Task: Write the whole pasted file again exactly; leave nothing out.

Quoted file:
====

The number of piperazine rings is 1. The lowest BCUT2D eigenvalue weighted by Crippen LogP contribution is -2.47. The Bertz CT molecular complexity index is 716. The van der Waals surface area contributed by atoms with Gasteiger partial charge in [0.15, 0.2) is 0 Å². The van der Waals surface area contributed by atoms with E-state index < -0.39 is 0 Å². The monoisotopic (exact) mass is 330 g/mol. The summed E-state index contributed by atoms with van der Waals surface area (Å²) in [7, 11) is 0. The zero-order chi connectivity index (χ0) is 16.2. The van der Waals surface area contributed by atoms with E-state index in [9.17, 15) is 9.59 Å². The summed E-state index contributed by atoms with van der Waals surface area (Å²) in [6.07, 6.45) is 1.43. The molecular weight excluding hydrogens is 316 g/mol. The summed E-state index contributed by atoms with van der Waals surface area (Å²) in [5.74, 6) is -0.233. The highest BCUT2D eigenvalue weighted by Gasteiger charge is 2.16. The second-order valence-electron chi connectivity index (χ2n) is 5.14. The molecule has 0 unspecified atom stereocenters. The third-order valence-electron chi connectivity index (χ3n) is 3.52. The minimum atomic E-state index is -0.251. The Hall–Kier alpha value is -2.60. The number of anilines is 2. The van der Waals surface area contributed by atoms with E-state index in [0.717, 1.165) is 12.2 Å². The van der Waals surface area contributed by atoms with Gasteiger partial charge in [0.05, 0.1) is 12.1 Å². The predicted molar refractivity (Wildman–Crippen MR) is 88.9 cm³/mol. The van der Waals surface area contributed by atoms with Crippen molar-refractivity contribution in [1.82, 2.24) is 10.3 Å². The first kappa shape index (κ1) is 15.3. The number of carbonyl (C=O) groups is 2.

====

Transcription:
The number of piperazine rings is 1. The lowest BCUT2D eigenvalue weighted by Crippen LogP contribution is -2.47. The Bertz CT molecular complexity index is 716. The van der Waals surface area contributed by atoms with Gasteiger partial charge in [0.15, 0.2) is 0 Å². The van der Waals surface area contributed by atoms with E-state index < -0.39 is 0 Å². The monoisotopic (exact) mass is 330 g/mol. The summed E-state index contributed by atoms with van der Waals surface area (Å²) in [7, 11) is 0. The zero-order chi connectivity index (χ0) is 16.2. The van der Waals surface area contributed by atoms with E-state index in [9.17, 15) is 9.59 Å². The summed E-state index contributed by atoms with van der Waals surface area (Å²) in [6.07, 6.45) is 1.43. The molecular weight excluding hydrogens is 316 g/mol. The summed E-state index contributed by atoms with van der Waals surface area (Å²) in [5.74, 6) is -0.233. The highest BCUT2D eigenvalue weighted by Gasteiger charge is 2.16. The second-order valence-electron chi connectivity index (χ2n) is 5.14. The molecule has 0 unspecified atom stereocenters. The third-order valence-electron chi connectivity index (χ3n) is 3.52. The minimum atomic E-state index is -0.251. The Hall–Kier alpha value is -2.60. The number of anilines is 2. The van der Waals surface area contributed by atoms with E-state index in [0.717, 1.165) is 12.2 Å². The van der Waals surface area contributed by atoms with Gasteiger partial charge in [0.05, 0.1) is 12.1 Å². The predicted molar refractivity (Wildman–Crippen MR) is 88.9 cm³/mol. The van der Waals surface area contributed by atoms with Crippen molar-refractivity contribution in [1.82, 2.24) is 10.3 Å². The first kappa shape index (κ1) is 15.3. The number of carbonyl (C=O) groups is 2.